How Do I Love Thee Sugar?

SugarInFlames The idea that there is a relationship between inflammation and disease is not new. In recent times, sugar consumption has been blamed. But sugar is highly anti-inflammatory. Let me count the ways.

For thyroid energy system metabolism to function properly, sugar is required, and so the body will make sugar available whether you eat it or not. Sugar is important to the depth and breadth and height that energy can reach. Unfortunately, not all the ways are made equal.

Interference with energy metabolism and a lack of sugar availability, have a lot in common. Both can cause an increase in stress hormone levels, two of which are adrenaline and cortisol. Both can also promote greater release of free fatty acids out of storage as alternative fuel.

Free fatty acids, by interfering with metabolic function, can promote stress and inflammation. If fat released from storage is composed of large amounts of polyunsaturated fats (PUFAs), interference with thyroid systems and metabolism is more severe, and can become chronic. PUFAs are directly highly inflammatory, and sugar protects against free fatty acid release.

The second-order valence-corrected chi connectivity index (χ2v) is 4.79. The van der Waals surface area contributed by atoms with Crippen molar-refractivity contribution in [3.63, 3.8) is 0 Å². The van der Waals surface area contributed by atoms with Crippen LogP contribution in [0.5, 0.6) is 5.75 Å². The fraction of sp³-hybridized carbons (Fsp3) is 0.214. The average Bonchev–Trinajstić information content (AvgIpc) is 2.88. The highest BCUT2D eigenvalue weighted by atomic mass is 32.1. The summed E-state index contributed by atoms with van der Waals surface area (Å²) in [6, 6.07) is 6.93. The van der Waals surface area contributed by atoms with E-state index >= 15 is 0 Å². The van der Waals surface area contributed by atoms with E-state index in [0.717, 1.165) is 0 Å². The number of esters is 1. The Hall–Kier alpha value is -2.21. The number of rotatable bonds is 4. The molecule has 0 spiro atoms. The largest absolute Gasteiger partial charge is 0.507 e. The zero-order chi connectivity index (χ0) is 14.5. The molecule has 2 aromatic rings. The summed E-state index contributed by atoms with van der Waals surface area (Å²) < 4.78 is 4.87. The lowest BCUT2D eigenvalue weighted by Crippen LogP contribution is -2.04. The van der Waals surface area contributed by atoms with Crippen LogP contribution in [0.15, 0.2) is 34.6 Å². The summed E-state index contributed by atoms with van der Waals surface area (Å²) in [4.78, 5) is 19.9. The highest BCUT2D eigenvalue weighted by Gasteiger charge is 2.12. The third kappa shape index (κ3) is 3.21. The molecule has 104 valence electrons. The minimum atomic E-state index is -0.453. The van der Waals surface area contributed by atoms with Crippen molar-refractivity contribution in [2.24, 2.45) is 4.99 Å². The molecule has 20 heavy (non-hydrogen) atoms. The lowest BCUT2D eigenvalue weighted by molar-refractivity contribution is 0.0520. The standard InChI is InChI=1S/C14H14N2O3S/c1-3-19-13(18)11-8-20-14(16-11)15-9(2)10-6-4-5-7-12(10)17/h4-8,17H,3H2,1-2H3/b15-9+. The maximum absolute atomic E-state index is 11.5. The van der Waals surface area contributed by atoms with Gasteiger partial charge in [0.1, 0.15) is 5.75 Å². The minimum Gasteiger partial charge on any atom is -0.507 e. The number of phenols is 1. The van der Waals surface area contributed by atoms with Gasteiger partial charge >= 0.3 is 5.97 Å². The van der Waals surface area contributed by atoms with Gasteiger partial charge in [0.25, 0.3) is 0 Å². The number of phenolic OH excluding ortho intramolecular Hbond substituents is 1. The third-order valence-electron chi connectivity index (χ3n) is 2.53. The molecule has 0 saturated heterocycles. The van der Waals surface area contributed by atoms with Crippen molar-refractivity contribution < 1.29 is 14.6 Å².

Rising levels of the catabolic stress hormones such as cortisol and adrenaline, promote the release of PUFAs out of storage, as well as the breakdown of muscle and other tissue, and the increased circulation of potentially inflammatory amino acids, interfering with blood sugar regulation, and encouraging inflammation. Sugar lowers adrenaline and cortisol levels.

When thyroid energy metabolism is under functioning, resting body temperature tends to be lowered and digestion is inhibited, and this often leads to an overgrowth of bacteria in the intestines, and a subsequent increase in endotoxin secretion. Mild hypothermia has been shown to cause inflammation and bacterial endotoxin is directly inflammatory. Sugar, via the promotion of thyroid function, improves body temperature regulation and digestion, and protects against endotoxin.

Endotoxin irritates the intestine, causing a rise in the release of serotonin and nitric oxide, both of which are anti-metabolic, and lead to an increase in the release of PUFAs and interference with intestinal barrier function. This allows for more of the inflammatory things to pass through to the liver and into circulation in the main system. Nitric oxide and serotonin are themselves inflammatory.